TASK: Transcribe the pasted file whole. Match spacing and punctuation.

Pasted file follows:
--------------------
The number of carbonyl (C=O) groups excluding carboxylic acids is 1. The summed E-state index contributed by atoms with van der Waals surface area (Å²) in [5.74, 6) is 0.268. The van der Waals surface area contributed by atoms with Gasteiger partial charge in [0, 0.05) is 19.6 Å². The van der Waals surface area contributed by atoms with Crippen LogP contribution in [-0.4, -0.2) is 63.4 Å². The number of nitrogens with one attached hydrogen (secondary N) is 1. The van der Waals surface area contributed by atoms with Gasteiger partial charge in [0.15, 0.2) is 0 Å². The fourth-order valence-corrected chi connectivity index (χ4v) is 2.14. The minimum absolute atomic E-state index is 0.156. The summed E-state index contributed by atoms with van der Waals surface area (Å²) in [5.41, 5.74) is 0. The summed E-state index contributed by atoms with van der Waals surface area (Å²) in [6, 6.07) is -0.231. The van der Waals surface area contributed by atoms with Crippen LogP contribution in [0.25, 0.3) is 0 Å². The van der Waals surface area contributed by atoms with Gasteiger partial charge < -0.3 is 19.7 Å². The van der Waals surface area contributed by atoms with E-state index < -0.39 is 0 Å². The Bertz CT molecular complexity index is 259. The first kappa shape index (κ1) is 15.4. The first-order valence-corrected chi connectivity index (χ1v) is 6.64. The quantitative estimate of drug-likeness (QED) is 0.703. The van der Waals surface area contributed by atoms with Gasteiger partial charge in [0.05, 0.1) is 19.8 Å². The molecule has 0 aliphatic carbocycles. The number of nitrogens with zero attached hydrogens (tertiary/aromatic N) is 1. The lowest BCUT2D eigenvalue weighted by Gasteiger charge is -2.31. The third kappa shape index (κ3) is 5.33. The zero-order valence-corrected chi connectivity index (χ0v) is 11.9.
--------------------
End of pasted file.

The number of carbonyl (C=O) groups excluding carboxylic acids is 1. The summed E-state index contributed by atoms with van der Waals surface area (Å²) in [5.74, 6) is 0.268. The van der Waals surface area contributed by atoms with Gasteiger partial charge in [0, 0.05) is 19.6 Å². The van der Waals surface area contributed by atoms with Crippen LogP contribution in [-0.4, -0.2) is 63.4 Å². The number of nitrogens with one attached hydrogen (secondary N) is 1. The van der Waals surface area contributed by atoms with Gasteiger partial charge in [0.15, 0.2) is 0 Å². The fourth-order valence-corrected chi connectivity index (χ4v) is 2.14. The minimum absolute atomic E-state index is 0.156. The summed E-state index contributed by atoms with van der Waals surface area (Å²) in [5.41, 5.74) is 0. The summed E-state index contributed by atoms with van der Waals surface area (Å²) in [6, 6.07) is -0.231. The van der Waals surface area contributed by atoms with Crippen LogP contribution in [0.25, 0.3) is 0 Å². The van der Waals surface area contributed by atoms with Gasteiger partial charge < -0.3 is 19.7 Å². The van der Waals surface area contributed by atoms with E-state index < -0.39 is 0 Å². The Bertz CT molecular complexity index is 259. The first kappa shape index (κ1) is 15.4. The first-order valence-corrected chi connectivity index (χ1v) is 6.64. The quantitative estimate of drug-likeness (QED) is 0.703. The van der Waals surface area contributed by atoms with Gasteiger partial charge in [0.05, 0.1) is 19.8 Å². The molecule has 0 aliphatic carbocycles. The number of nitrogens with zero attached hydrogens (tertiary/aromatic N) is 1. The lowest BCUT2D eigenvalue weighted by Gasteiger charge is -2.31. The third kappa shape index (κ3) is 5.33. The zero-order valence-corrected chi connectivity index (χ0v) is 11.9.